Is your side in need of splitting? Back yourself as the next big thing in stand-up? Look out for these Beijing comedy groups.
Comedy Club China
Jennifer Hsiung at Paddy O'Shea's.
Beijing’s most active funny bunch has been holding up the English-language stand-up scene since 2011, and in often challenging circumstances, with some of the city’s favourite venues closing and an ever-changing cast of expat comedians coming and going. The laughs keep on coming though, and the CCC host monthly showcases (usually the first Saturday, various venues), featuring the city’s best expat and local comedians performing in English. Currently, the group holds two open mics a week for newcomers and regulars to cut their teeth or practice new material, at Paddy O'Shea's
(9pm, every Tuesday) and The Local
(9pm, every Wednesday).
Visit the CCC website or follow the official WeChat account (ID: comedyclubchina) for more on shows and sign-ups for open mics.
For any entertainment outlet in the capital, reaching ten years of age is no mean feat, but Beijing Improv has done a fine job of it, with various expat comics passing the baton since 2007. Now based out of the US-China Comedy Center (USCCC), Improv’s long-running weekly workshops (8pm, every Wednesday) are a great way for beginners to get into the form. Bonus: it’s bilingual, so both English and Chinese speakers can have a go and practice a bit of lingo at the same time. The group's cream of the crop, the English Players, take to the USCCC stage for short-form performances every third Saturday of the month, while long-form shows are at The Bookworm every first Saturday. What’s more, it’s not just a laughing matter: all proceeds from events go to international theatre-based NGO Huadan.
Visit the Beijing Improv website or follow their official WeChat account (ID: BeijingImprov) for more information.
The world of comedy can be a notoriously tricky space to navigate for female performers (see: the news, every day in late 2017). Fortunately the Broads, Beijing's first all-female English-language improv group, have been stickin' it to the man at their excellent monthly sets and other special events since being founded back in 2015. They take to the stage for shows every third Saturday of the month, while workshops and auditions to find and train new members are held quarterly. It's also for a good cause, with proceeds from shows going to local charity Educating Rural Girls of China.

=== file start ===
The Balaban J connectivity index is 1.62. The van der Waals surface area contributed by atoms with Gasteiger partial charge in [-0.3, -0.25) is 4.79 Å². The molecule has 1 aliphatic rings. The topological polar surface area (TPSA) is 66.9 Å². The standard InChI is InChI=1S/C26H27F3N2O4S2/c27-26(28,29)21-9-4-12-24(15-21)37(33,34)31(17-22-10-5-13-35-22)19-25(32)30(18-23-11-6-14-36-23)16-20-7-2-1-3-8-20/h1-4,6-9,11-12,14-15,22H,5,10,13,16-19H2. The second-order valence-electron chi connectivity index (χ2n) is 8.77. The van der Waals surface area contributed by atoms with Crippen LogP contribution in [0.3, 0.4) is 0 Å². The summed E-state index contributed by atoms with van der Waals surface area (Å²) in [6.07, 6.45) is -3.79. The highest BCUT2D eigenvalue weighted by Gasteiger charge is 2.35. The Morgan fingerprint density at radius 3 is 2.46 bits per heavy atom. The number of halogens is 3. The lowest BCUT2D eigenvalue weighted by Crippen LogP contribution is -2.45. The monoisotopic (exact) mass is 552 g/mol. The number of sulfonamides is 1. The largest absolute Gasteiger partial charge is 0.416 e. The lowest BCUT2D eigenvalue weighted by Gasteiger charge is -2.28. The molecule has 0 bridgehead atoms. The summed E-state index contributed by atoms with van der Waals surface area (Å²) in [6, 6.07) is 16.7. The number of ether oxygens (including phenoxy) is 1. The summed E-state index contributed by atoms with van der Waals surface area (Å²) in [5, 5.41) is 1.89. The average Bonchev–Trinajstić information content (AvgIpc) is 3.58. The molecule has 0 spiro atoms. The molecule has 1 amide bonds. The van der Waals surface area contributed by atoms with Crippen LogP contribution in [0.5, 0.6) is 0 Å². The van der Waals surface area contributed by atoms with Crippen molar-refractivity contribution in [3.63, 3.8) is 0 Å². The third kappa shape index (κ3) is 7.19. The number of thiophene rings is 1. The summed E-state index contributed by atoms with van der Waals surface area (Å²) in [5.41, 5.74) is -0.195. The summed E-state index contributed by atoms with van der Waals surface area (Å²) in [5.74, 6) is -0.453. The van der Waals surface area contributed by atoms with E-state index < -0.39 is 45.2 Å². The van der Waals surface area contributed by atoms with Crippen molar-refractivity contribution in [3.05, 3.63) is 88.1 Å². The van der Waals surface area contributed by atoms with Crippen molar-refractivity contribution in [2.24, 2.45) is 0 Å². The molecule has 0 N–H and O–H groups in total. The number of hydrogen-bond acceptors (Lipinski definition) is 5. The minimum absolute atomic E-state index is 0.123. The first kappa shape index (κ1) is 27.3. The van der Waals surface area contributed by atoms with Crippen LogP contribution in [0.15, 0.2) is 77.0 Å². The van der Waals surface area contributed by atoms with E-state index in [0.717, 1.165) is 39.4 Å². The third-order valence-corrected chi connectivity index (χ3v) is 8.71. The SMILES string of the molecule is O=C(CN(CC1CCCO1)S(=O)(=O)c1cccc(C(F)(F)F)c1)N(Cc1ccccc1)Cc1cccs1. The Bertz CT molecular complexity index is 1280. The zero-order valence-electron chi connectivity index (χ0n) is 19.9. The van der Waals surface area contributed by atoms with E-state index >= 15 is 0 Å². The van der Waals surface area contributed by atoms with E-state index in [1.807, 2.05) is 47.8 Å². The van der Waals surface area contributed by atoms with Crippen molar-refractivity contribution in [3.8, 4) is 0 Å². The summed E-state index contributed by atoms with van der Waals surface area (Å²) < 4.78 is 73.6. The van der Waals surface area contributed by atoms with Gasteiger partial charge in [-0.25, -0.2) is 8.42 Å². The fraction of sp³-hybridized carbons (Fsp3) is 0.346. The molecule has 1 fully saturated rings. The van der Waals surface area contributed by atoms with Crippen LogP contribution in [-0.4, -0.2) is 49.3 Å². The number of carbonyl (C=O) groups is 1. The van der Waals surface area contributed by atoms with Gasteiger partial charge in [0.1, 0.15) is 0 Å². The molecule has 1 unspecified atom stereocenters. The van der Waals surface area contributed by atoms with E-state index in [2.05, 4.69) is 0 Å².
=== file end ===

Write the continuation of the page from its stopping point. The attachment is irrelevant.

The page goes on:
Add lusanma on WeChat for show and workshop information.
Elsewhere, look out for shows hosted by the Shanghai-based Kung Fu Comedy, who regularly brings international acts into the capital, usually hosting them at The Bookworm
. The Punchline Comedy Club
has also brought big names over in recent years, including British stand-up and TV personality Steven K Amos.
Chinese comedy in Beijing
For the Mandarin-savvy, it’s a great time to be around the booming Chinese scene, for forms old and new. Stand-up (largely referred to as tuokoushuo
, 脱口说) open mics and shows are across town throughout the week; look out for those held by Danliren (单立人; WeChat ID danlirencomedybj). If you’re looking to sample the traditional Chinese art of xiangsheng
, or crosstalk, check out Deyunshe
(德云社), the club belonging to the forms most famous living performer, Guo Degang; their performances are held at various venues in Xicheng, including the historic Huguang Guild Hall
and the Beijing Exhibition Center
– click here
for more details and reservations (in Chinese).
Elsewhere, Jiaodaokou’s Xiha Baofupu
(嘻哈包袱铺) is also a great choice.